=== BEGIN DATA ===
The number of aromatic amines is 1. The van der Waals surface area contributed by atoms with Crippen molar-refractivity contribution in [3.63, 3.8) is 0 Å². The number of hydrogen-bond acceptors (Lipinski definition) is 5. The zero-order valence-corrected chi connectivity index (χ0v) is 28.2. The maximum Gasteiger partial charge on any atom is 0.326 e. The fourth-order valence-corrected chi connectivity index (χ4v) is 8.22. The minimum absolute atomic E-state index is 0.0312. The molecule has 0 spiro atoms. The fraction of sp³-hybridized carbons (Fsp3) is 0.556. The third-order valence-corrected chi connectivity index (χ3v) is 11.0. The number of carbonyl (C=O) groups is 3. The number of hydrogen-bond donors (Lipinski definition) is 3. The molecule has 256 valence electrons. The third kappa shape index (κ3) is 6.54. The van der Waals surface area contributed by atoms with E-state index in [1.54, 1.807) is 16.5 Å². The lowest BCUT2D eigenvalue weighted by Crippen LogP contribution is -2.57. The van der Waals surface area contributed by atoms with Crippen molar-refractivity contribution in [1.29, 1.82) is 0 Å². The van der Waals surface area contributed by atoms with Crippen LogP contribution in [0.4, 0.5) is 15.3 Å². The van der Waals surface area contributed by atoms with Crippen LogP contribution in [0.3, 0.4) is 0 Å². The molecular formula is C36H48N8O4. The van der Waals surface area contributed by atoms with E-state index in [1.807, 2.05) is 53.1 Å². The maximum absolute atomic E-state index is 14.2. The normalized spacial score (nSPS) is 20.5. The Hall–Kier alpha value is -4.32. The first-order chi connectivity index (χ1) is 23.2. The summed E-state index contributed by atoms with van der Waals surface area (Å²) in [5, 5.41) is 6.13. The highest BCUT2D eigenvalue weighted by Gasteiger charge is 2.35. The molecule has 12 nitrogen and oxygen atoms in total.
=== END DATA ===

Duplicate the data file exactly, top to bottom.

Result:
The number of aromatic amines is 1. The van der Waals surface area contributed by atoms with Crippen molar-refractivity contribution in [3.63, 3.8) is 0 Å². The number of hydrogen-bond acceptors (Lipinski definition) is 5. The zero-order valence-corrected chi connectivity index (χ0v) is 28.2. The maximum Gasteiger partial charge on any atom is 0.326 e. The fourth-order valence-corrected chi connectivity index (χ4v) is 8.22. The minimum absolute atomic E-state index is 0.0312. The molecule has 0 spiro atoms. The fraction of sp³-hybridized carbons (Fsp3) is 0.556. The third-order valence-corrected chi connectivity index (χ3v) is 11.0. The number of carbonyl (C=O) groups is 3. The number of hydrogen-bond donors (Lipinski definition) is 3. The molecule has 256 valence electrons. The third kappa shape index (κ3) is 6.54. The van der Waals surface area contributed by atoms with E-state index in [1.54, 1.807) is 16.5 Å². The lowest BCUT2D eigenvalue weighted by Crippen LogP contribution is -2.57. The van der Waals surface area contributed by atoms with Crippen molar-refractivity contribution in [1.29, 1.82) is 0 Å². The van der Waals surface area contributed by atoms with Crippen LogP contribution in [0.4, 0.5) is 15.3 Å². The van der Waals surface area contributed by atoms with Crippen LogP contribution in [0.3, 0.4) is 0 Å². The molecular formula is C36H48N8O4. The van der Waals surface area contributed by atoms with E-state index in [1.807, 2.05) is 53.1 Å². The maximum absolute atomic E-state index is 14.2. The normalized spacial score (nSPS) is 20.5. The Hall–Kier alpha value is -4.32. The first-order chi connectivity index (χ1) is 23.2. The summed E-state index contributed by atoms with van der Waals surface area (Å²) in [5, 5.41) is 6.13. The highest BCUT2D eigenvalue weighted by Gasteiger charge is 2.35. The molecule has 12 nitrogen and oxygen atoms in total.